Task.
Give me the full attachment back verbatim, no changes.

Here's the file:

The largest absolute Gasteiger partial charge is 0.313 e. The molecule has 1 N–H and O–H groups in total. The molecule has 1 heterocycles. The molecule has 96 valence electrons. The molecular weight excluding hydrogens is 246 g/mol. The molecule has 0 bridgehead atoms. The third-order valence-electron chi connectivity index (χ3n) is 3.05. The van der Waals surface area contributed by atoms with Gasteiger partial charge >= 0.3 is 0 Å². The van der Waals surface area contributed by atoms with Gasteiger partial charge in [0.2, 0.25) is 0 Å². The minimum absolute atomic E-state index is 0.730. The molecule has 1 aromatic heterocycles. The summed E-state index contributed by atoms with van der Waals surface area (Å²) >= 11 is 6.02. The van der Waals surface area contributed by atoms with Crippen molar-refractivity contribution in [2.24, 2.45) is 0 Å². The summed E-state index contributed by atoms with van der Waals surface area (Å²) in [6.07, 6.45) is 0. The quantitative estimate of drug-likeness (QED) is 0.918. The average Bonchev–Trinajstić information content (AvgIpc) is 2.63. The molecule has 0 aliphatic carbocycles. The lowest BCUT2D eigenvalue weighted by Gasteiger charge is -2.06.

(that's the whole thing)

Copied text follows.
The largest absolute Gasteiger partial charge is 0.313 e. The molecule has 1 N–H and O–H groups in total. The molecule has 1 heterocycles. The molecule has 96 valence electrons. The molecular weight excluding hydrogens is 246 g/mol. The molecule has 0 bridgehead atoms. The third-order valence-electron chi connectivity index (χ3n) is 3.05. The van der Waals surface area contributed by atoms with Gasteiger partial charge >= 0.3 is 0 Å². The van der Waals surface area contributed by atoms with Gasteiger partial charge in [0.2, 0.25) is 0 Å². The minimum absolute atomic E-state index is 0.730. The molecule has 1 aromatic heterocycles. The summed E-state index contributed by atoms with van der Waals surface area (Å²) >= 11 is 6.02. The van der Waals surface area contributed by atoms with Crippen molar-refractivity contribution in [2.24, 2.45) is 0 Å². The summed E-state index contributed by atoms with van der Waals surface area (Å²) in [6.07, 6.45) is 0. The quantitative estimate of drug-likeness (QED) is 0.918. The average Bonchev–Trinajstić information content (AvgIpc) is 2.63. The molecule has 0 aliphatic carbocycles. The lowest BCUT2D eigenvalue weighted by Gasteiger charge is -2.06.